just knew that I wanted to do something a little different, a little less stressful. Well, it is a great company. And uh, they did offer great training. It was, it’s a little bit of a stressful job. So a family member of mine was actually a shelter insurance agent in Midwest City and he let me know of an opportunity,
which shelter and uh, I actually, I emailed, I’m the decision maker about it and ultimately we got together and uh, and he hired me. I really didn’t know what it was or what is it about. I really, like I said, I was just looking for something different and that was it and it, it ended up being the best. That’s never happened. February of 2010 when I started.
No, ended about nine years. So tell me a little bit about, you know, you’re starting, you’re starting your own business and just the thought when you first got in. I mean, I know you’re gung Ho, but at the same time were you thinking, what am I doing? What I’m leaving? I’m leaving something that is somewhat stable, a little bit of stress, but it’s the worth it if I’m at stable. What were you thinking?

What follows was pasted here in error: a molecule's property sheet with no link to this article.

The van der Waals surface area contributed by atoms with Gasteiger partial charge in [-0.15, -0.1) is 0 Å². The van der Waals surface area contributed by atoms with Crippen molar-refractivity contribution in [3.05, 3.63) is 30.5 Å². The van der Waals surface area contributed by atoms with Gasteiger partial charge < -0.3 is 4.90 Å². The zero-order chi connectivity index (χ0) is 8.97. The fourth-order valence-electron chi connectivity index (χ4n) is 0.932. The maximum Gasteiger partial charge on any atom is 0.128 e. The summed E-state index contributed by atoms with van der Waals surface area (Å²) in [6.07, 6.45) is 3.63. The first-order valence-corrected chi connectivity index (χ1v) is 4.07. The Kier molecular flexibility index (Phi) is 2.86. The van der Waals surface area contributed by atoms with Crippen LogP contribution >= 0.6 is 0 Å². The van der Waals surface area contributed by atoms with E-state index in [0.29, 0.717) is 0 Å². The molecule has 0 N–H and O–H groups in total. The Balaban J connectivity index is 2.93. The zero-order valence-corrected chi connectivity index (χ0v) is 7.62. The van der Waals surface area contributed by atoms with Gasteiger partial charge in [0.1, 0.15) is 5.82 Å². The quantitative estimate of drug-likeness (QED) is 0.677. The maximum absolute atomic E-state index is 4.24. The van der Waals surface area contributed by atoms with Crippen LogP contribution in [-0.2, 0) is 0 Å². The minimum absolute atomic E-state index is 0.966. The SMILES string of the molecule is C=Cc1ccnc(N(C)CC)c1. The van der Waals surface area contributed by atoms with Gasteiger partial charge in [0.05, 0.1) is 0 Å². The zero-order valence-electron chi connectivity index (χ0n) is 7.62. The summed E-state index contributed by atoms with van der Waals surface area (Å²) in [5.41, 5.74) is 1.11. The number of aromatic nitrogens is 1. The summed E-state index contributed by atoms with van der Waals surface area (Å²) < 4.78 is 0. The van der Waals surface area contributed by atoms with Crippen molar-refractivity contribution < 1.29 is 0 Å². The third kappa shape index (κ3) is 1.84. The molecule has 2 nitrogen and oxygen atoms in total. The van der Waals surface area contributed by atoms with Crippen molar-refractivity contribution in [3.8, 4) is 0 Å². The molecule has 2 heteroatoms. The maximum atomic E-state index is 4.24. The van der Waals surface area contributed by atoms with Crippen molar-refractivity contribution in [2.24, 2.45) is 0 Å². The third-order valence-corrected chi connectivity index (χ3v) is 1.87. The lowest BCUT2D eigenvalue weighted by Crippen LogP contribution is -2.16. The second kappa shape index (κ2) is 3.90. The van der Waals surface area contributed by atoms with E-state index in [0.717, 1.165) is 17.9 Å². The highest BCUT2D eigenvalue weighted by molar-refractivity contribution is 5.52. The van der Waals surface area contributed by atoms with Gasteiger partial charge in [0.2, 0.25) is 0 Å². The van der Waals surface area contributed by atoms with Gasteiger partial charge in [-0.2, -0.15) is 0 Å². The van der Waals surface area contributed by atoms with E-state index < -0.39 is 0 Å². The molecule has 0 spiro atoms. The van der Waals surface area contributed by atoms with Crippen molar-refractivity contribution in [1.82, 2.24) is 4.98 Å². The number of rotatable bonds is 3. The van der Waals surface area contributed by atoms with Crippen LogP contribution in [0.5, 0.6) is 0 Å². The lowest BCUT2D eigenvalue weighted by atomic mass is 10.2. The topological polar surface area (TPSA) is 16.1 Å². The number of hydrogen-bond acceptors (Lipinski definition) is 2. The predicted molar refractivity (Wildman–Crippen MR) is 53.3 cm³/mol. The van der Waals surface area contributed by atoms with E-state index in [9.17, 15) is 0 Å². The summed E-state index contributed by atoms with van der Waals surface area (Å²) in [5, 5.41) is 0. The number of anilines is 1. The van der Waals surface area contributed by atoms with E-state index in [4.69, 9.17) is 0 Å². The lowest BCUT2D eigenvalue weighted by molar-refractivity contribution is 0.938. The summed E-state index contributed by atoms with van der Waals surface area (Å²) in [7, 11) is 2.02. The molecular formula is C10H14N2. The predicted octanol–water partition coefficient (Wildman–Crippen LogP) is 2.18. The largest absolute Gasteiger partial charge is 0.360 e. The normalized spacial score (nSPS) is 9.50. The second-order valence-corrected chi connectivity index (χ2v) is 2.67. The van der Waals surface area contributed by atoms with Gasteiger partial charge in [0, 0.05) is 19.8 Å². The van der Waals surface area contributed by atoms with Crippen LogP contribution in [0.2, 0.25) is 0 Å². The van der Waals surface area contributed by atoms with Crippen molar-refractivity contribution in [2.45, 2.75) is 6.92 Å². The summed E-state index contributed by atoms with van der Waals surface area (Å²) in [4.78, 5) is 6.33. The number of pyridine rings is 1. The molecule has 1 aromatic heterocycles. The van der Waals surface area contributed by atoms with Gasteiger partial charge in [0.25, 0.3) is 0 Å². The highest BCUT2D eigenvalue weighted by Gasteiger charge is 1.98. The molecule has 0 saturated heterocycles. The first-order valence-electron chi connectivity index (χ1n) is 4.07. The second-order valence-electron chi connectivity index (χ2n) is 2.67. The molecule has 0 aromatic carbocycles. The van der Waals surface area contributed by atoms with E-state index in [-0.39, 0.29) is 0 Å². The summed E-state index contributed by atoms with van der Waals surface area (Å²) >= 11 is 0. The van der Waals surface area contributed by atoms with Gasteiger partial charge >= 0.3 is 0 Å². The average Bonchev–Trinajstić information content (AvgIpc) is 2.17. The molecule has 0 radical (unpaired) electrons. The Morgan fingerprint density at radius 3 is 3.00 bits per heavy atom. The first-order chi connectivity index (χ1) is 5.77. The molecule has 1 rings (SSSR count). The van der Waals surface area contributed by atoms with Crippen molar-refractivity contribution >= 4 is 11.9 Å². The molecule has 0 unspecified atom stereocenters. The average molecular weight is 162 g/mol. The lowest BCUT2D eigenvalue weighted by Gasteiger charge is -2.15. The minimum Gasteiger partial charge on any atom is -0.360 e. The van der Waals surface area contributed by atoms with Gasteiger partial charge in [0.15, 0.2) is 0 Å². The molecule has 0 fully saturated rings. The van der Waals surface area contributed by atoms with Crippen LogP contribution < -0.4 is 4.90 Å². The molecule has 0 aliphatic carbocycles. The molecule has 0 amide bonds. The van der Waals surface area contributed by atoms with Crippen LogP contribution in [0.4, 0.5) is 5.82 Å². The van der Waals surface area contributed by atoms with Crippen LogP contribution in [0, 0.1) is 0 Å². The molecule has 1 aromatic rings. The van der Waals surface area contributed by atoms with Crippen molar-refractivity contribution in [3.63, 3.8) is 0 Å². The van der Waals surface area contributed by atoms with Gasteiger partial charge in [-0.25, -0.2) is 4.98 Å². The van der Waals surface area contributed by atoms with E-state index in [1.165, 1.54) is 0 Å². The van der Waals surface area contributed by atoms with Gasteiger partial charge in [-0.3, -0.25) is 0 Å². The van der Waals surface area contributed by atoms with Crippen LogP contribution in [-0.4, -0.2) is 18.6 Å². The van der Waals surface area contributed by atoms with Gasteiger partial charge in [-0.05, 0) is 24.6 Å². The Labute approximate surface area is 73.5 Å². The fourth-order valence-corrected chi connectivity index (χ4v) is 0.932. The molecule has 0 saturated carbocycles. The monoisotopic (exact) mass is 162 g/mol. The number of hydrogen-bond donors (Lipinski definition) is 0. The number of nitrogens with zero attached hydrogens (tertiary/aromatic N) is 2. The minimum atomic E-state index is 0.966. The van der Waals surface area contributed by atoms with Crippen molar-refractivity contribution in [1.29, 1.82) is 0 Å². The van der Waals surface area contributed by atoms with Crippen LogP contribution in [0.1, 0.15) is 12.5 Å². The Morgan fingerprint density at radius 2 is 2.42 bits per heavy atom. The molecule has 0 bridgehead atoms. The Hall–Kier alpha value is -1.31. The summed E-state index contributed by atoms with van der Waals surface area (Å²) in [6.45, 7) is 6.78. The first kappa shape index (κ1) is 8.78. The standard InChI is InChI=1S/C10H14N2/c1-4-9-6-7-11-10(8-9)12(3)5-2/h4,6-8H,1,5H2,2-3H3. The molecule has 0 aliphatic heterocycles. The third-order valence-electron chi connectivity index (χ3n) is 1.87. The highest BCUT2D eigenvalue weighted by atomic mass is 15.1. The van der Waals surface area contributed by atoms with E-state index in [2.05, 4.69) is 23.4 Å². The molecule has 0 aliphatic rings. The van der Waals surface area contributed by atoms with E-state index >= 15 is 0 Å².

Yeah, it was a shelter that would make it a little bit easier on the agent.
So at least in Oklahoma shelter isn’t already in any scratch agent for you. So I, I actually took over a book of business, which at the time I was the only 23 years old, so I really had no idea what kind of opportunity that was. Um, so I had, I had awesome income coming in when I started, um, which was good. And uh, so there wasn’t that much stress and I was young my walk and I had just gotten married. We didn’t have kids or anything like that. So really we didn’t need much to survive. So that was good. And really I just came in with a sales mentality that I had developed a payphone and just continued with it. Yeah. So I started off full force selling and was able to grow their off the Ark and then kind of the business aspects came later as, as I, I realized know what kind of opportunity I actually had and that I really needed to, to put together some business plans and, and run it like a business.